Brutal rule by Pakistan’s security agencies in Balochistan has radicalised moderate Balochs in this largest and poorest province. Now Pakistan’s government has offered a conciliation package. But it looks as if it is too little, too late.
“They ordered me to rape her. She was so thin and was crying when they brought her in the room. I was terrified to look at her, as I thought she was a spy or an agent”, says Munir Mengal, a 33- year- old Baloch, living in forced exile in Paris.
Munir Mengal spent 16 months in underground jails of the Pakistani intelligence agencies. “The low rank officers came back to the room and started beating me because I didn’t obey their orders. They took off my clothes by force, and hers too, and left us alone. In her sobs I heard her praying in Balochi language. She was praying for someone named Murad. That’s how I got to know she is my fellow Baloch. That gave me the courage to talk to her.” Munir says that, still sobbing, she told him her name was Zarina Marri. She used to be a school teacher. She and her son Murad, who was only a few months old, were picked up by the intelligence agencies from Kohlu.
Munir said, “Zarina was crying and asking me to kill her. Meanwhile, 3 or 4 low-ranking officers came in the room with a toolbox and told me that if I refused to rape her they would make me impotent. I didn’t have a clue why they were doing this to me. I fainted. In the morning, before the faj’r prayer they kicked me and took Zarina Marri with them. I have no idea what happened to her.”
Munir said he was tortured physically, mentally and emotionally every day. A chartered accountant by education and training, Munir wanted to open up a Baloch TV channel in Pakistan. He was working on his TV channel “Baloch Voice”, when he was picked up for the first time when he flew into Karachi international airport on April 4, 2006.
“After 5 months in an underground jail in Malir (Karachi), one day they took me to Major Nadeem’s office. He said they hadn’t found anything against me and wanted to negotiate with me.” The Military Intelligence (MI) officers informed Munir they had changed their plans. “They were going to take me to meet President Pervez Musharraf. They trained me how to talk to the president. They told me I had to address him as ‘your Excellency’ and should not tell him anything about what had happened to me in the torture cell”, remembered Munir. “On October 26, they gave me a haircut, new clothes and blindfolded me. Then they took me to some military barracks to meet the then president, Pervez Musharraf.”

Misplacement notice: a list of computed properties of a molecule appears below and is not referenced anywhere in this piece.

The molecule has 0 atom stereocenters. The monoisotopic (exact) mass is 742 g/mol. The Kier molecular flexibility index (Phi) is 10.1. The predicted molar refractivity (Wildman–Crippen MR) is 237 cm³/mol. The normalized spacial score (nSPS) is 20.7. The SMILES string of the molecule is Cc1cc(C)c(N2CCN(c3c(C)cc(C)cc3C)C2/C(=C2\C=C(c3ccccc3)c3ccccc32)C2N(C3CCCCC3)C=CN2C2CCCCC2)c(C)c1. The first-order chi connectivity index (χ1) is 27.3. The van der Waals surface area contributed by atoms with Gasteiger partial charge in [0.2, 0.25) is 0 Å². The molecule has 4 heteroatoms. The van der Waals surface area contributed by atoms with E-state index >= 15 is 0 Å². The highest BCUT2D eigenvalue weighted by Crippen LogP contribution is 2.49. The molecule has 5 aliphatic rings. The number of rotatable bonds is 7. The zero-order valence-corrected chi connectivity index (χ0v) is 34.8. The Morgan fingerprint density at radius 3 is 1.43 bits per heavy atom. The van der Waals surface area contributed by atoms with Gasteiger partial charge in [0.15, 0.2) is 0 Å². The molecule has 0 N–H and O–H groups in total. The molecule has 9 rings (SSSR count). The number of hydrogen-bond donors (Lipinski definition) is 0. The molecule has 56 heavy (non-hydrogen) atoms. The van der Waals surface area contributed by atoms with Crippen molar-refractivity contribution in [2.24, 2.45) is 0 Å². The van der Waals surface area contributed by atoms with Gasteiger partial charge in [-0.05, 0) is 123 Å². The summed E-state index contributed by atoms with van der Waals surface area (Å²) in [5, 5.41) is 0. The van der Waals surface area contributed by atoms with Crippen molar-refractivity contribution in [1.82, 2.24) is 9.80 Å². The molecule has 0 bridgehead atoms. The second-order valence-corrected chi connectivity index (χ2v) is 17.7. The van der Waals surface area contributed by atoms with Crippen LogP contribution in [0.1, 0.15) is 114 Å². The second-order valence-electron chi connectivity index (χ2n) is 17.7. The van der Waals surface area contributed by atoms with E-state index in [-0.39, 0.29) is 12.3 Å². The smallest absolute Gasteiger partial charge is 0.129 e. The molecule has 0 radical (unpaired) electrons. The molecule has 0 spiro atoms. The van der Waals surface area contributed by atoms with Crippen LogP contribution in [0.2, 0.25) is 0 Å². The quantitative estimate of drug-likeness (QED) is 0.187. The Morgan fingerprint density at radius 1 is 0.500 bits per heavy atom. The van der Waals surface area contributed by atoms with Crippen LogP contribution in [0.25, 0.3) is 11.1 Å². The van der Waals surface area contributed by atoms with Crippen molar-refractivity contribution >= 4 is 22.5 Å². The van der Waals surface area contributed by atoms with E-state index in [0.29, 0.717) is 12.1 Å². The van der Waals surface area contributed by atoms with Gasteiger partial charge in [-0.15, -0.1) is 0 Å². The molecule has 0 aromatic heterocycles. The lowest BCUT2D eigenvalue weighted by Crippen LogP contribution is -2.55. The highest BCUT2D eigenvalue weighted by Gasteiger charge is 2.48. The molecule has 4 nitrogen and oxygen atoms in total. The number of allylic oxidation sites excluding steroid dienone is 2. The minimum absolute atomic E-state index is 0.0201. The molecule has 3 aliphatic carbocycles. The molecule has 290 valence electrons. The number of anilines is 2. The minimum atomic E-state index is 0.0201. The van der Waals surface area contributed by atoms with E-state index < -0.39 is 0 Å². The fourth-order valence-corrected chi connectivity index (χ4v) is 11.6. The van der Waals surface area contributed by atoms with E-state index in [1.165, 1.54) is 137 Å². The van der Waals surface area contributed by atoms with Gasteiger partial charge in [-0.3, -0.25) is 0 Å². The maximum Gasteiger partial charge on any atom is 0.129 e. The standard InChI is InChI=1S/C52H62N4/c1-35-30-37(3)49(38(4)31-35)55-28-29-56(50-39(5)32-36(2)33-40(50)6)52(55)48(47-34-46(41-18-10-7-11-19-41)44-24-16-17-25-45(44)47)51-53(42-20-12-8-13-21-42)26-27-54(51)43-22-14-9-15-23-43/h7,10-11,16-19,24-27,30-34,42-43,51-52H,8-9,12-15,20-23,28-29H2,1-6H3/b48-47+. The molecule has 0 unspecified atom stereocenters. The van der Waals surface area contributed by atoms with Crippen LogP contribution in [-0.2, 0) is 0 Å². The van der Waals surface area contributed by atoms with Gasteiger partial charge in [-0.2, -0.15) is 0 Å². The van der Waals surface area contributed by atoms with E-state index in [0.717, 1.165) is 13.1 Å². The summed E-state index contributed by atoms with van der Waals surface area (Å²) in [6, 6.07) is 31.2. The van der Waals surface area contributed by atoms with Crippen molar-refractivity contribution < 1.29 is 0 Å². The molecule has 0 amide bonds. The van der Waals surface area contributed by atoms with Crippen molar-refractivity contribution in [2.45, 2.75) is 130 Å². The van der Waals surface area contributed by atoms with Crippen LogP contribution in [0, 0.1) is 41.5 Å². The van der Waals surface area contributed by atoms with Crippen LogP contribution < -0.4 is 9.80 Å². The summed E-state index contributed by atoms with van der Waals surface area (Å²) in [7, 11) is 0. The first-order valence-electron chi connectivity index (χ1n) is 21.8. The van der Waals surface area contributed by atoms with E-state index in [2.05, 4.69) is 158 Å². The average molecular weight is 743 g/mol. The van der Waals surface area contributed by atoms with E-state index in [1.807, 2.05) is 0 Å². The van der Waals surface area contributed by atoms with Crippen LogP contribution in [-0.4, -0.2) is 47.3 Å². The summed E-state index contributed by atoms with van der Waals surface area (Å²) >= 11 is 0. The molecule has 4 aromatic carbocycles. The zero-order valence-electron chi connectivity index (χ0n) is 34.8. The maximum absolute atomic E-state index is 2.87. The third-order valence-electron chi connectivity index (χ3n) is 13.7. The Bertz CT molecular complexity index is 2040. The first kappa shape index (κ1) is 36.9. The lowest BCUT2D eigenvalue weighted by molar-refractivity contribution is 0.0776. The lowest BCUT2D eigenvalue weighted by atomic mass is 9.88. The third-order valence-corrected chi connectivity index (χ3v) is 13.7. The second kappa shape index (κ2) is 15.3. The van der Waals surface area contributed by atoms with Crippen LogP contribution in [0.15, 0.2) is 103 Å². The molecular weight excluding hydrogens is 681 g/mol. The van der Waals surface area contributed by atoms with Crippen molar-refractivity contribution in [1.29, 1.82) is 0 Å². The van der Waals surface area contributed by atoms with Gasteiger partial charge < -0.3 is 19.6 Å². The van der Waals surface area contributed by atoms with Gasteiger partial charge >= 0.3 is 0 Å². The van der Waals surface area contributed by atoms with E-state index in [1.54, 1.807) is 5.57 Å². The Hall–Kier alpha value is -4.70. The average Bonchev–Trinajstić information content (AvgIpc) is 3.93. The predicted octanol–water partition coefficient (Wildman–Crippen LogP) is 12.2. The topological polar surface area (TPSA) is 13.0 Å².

Munir said the president expressed concern about the Balochistan issue. “He said he would take care of my family’s future now, although according to him I was becoming more dangerous than the Baloch rebel leaders Nawab Akbar Bugti and Attaullah Khan Mengal. He said it was just a few sardars, tribal leaders, who were making things bad in Balochistan with foreign aid. “I stayed quiet most of the time”, says Munir.
“They offered to make me the liberal, educated voice of Balochistan against the sardars. They said the’d give me and my family full protection. But I refused to become a part of their game. That is why in the end I fled Pakistan.”
Munir Mengal’s is not an isolated story.
The largest province of Pakistan, Balochistan is witnessing its 5th insurgency since 1947. Many Balochs say that their region was annexed by Pakistan. They believe the centre and the most populous province Punjab has usurped their resources. It is the most impoverished and underdeveloped province of Pakistan. Balochs will tell you, for example, that although vast amounts of gas are extracted from Sui, Balochistan, there are many parts of the province without gas until today.
The Baloch nationalists kept demanding autonomy and an equal share in the resources. However, they never got it. The Pakistan federal government distributes resources on the basis of population, and Balochistan accounts for only four percent of Pakistan’s population.
24 year old Shahzeb is a law student. He was picked up by the intelligence agencies in March this year. In their traditionally decorated first floor living room in Balochistan’s capital, Quetta, Shahzeb’s mother said “We were worried about Shahzeb’s life. My family and I prayed every day for him.” Shahzeb was taking his sister-in-law to a neighbouring district in Quetta when he was picked up. “They tortured me every day”, said Shahzeb Baloch. “During interrogation, my hands were tied and I was blindfolded. They asked me questions about the Baloch liberation movement. They kept accusing me of being an agent of the Indian intelligence agency RAW and insisted that I had provided weapons to militants.”
Shahzeb was careful not to share details about his three months’ ordeal in the military detention centre in front of his mother. He switched to English in her presence. “I don’t want to repeat all these things in front of her. She starts crying. They released me on the condition that I won’t get involved in student politics.”
Both Munir and Shahzeb said that they came across many Baloch detainees in the military-run secret jails - Munir under the military dictatorship of Musharraf, and Shahzeb after the civilian government had taken over last year. According to the Baloch Women’s Panel and the Baloch Student Organization (BSO), 4,000 Baloch are still missing. Pakistani interior minister Rehman Malik said this week that the government had a list of 1,011 missing people.